New research suggests that, with a decrease in your sense of smell, an increase in Alzheimer’s disease (AD) is possible, according to an article published in JAMA Neurology.

More specifically, a loss in your sense of smell may indicate the beginning of some types of dementia, researchers say. Anosmia, or loss of smell, has been marker for different types of dementia for some time. It already has been associated with cognitive decline, mild cognitive impairment (MCI)( or Alzheimer’s disease), a marker for Lewy body, and vascular dementia.

Knowing early markers of a condition are essential to preventing and delaying these diseases, and so understanding what make ensure from the loss of smell helps in identifying the condition and its risks.

Rosebud Roberts, of the Mayo Clinic in Rochester, MN, and coauthors assessed the sense of smell of 1,430 cognitively normal individuals, with an average age of 79.5 years; approximately half were men and half were women.

The participants were enrolled in the population-based, prospective Mayo Clinic Study of Aging between 2004 and 2010, and were clinically evaluated at baseline and every 15 months through 2014.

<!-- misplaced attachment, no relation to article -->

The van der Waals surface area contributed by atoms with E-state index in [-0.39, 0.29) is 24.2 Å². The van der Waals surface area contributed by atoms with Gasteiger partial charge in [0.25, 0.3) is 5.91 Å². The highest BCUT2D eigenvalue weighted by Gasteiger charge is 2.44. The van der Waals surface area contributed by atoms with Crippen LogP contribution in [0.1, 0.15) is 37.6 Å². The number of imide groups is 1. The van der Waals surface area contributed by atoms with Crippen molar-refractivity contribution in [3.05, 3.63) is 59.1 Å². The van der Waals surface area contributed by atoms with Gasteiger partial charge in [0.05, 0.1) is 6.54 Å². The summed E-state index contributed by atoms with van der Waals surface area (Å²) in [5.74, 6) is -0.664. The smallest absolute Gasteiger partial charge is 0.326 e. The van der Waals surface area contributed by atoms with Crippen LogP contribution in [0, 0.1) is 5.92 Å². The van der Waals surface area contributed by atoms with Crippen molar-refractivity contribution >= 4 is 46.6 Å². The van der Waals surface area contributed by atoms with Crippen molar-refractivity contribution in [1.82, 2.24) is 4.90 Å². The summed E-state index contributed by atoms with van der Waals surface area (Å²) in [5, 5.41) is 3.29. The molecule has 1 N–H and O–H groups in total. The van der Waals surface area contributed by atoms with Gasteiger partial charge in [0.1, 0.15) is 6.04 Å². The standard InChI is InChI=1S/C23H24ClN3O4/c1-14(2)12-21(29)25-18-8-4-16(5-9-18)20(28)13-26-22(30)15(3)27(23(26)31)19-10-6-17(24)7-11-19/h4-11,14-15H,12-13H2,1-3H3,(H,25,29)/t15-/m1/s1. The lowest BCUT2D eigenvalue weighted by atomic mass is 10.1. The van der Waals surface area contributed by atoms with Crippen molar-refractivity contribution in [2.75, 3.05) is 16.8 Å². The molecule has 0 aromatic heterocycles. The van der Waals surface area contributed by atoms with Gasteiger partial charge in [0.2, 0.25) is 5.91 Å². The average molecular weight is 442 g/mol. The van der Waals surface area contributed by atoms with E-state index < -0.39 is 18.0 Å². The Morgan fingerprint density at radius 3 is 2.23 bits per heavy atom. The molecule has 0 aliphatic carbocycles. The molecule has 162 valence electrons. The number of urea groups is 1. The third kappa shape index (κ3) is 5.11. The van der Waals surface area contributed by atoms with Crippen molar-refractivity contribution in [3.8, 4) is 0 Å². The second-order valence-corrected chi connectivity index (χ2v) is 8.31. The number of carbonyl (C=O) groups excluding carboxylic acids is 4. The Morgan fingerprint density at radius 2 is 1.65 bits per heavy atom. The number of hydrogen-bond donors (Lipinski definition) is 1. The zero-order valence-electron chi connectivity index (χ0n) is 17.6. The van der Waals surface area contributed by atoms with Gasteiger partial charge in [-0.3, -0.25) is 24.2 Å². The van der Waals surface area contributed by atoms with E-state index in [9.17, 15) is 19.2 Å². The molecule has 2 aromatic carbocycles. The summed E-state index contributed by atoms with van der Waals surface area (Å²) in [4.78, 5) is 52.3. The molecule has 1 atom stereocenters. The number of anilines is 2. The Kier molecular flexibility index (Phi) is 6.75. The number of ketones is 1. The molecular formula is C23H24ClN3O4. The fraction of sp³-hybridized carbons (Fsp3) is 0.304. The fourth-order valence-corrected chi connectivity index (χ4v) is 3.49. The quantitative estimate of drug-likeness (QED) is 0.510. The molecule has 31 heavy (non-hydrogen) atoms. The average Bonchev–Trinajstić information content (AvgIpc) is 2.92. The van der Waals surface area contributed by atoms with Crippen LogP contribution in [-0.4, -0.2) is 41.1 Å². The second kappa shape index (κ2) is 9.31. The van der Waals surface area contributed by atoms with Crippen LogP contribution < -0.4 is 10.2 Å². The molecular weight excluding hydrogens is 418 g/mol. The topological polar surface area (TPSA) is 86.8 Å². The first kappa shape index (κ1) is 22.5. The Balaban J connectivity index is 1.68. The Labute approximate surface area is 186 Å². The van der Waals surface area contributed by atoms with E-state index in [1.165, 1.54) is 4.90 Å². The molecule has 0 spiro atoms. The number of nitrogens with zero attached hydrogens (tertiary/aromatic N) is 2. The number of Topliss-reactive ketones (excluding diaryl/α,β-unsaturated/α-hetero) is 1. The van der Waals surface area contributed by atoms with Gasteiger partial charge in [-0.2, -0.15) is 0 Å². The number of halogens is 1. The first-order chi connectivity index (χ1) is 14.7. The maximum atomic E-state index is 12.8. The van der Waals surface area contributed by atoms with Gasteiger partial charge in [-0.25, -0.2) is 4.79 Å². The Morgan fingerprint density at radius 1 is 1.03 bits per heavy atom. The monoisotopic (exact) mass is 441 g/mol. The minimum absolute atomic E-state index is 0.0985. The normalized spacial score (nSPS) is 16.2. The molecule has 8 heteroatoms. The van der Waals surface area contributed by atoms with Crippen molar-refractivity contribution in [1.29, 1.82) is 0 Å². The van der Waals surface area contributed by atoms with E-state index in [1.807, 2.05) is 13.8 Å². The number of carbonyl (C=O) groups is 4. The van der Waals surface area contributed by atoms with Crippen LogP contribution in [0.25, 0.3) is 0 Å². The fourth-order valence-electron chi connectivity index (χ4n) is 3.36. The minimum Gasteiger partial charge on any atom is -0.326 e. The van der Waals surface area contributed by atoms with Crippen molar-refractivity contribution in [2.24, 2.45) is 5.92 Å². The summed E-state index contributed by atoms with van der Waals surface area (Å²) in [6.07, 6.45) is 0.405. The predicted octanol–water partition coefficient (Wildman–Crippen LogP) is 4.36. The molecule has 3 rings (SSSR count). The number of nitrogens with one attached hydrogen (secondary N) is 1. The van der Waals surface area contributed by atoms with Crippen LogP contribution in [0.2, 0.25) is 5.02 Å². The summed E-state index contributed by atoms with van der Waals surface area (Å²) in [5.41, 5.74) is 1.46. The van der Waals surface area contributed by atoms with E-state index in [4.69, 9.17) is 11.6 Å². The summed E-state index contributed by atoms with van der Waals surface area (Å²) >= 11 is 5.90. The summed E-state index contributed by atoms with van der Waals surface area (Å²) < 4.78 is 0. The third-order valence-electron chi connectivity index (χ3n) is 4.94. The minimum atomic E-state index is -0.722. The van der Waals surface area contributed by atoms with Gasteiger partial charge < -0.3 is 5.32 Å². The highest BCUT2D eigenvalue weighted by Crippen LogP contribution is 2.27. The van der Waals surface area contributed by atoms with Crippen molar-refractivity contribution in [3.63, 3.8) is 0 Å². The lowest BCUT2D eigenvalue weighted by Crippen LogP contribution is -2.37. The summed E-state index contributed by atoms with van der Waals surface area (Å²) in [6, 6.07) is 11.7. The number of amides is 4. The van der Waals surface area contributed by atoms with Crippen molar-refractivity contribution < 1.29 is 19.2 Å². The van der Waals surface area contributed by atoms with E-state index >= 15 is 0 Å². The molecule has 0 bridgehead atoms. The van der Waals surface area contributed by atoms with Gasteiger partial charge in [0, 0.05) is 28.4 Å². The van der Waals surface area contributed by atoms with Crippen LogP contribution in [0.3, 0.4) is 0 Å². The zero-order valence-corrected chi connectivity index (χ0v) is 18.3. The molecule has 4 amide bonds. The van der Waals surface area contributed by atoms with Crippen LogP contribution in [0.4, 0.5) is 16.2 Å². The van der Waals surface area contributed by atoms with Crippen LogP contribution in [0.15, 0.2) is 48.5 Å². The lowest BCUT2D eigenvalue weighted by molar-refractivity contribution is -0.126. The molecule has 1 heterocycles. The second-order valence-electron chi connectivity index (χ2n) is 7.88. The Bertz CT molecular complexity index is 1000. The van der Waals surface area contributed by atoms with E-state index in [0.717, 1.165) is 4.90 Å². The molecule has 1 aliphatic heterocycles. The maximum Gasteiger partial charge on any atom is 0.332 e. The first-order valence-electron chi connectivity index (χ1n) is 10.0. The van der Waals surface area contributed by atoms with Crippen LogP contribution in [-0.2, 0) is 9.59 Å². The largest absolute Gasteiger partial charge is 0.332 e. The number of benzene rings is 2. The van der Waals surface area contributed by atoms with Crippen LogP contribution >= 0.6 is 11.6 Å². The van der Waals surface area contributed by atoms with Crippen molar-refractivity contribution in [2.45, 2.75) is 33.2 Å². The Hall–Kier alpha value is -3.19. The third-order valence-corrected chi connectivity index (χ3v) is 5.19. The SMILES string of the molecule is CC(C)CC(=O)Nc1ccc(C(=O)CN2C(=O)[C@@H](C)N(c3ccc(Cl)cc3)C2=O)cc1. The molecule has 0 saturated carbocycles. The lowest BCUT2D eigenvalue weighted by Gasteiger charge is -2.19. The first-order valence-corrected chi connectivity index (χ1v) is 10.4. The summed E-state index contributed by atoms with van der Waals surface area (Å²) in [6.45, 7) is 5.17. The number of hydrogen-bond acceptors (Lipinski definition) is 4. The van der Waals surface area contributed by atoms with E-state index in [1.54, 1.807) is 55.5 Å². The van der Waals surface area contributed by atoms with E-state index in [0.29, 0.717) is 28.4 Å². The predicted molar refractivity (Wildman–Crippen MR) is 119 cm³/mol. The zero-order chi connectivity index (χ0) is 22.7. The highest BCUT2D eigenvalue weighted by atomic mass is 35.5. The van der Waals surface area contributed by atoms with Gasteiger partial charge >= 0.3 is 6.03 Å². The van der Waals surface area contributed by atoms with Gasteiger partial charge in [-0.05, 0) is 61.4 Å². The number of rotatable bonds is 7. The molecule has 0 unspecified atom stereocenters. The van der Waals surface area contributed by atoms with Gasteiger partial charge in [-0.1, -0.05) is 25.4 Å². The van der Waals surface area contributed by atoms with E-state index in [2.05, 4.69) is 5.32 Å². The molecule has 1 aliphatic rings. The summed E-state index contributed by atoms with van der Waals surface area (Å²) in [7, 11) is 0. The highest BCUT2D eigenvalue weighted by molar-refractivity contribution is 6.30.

The researchers discovered that the loss of smell matches a loss in memory. Although not conclusive, the research of over an average of 3.5 years of follow-up provides strong evidence of the authors’ conclusion of the identified 250 new cases of MCI among the 1,430 participants.

The link between a decreased ability to identify smells  were measured by a decrease in the number of correct answers in the smell test score – and an increased risk of amnestic MCI (aMCI). There appeared to be no association between a decreased sense of smell score and nonamnestic MCI (naMCI), which can affect other thinking skills.

The authors also found that of 221 with MCI, 64 had dementia. A decrease in the frequency of any or AD dementia was associated with increasing scores on the smell test. The worst smell test score categories were associated with progression from aMCI to AD dementia.

The findings suggest an association between olfactory impairment, incidental MCI, and progression from aMCI to AD dementia, and confirm previous studies linking olfactory impairment with cognitive impairment in late life.

There are neurodegenerative changes at the root of the symptoms. Some possible explanations for the current findings involve neurodegenerative changes in the olfactory bulb and brain regions that involve memory and sense of smell.

Remember about 10-20% of over-65s are estimated to have MCI and Alzheimer’s accounts for 60-80% of all dementias.

The olfactory bulb is believed to be involved because smell loss occurs only in neurodegenerative conditions where there is some sort of smell pathology, like AD and Parkinson’s disease.

The clinical implications for early detection of persons at risk of cognitive outcomes brings us closer to understanding dementia in its many symptoms so that we can better treat this condition.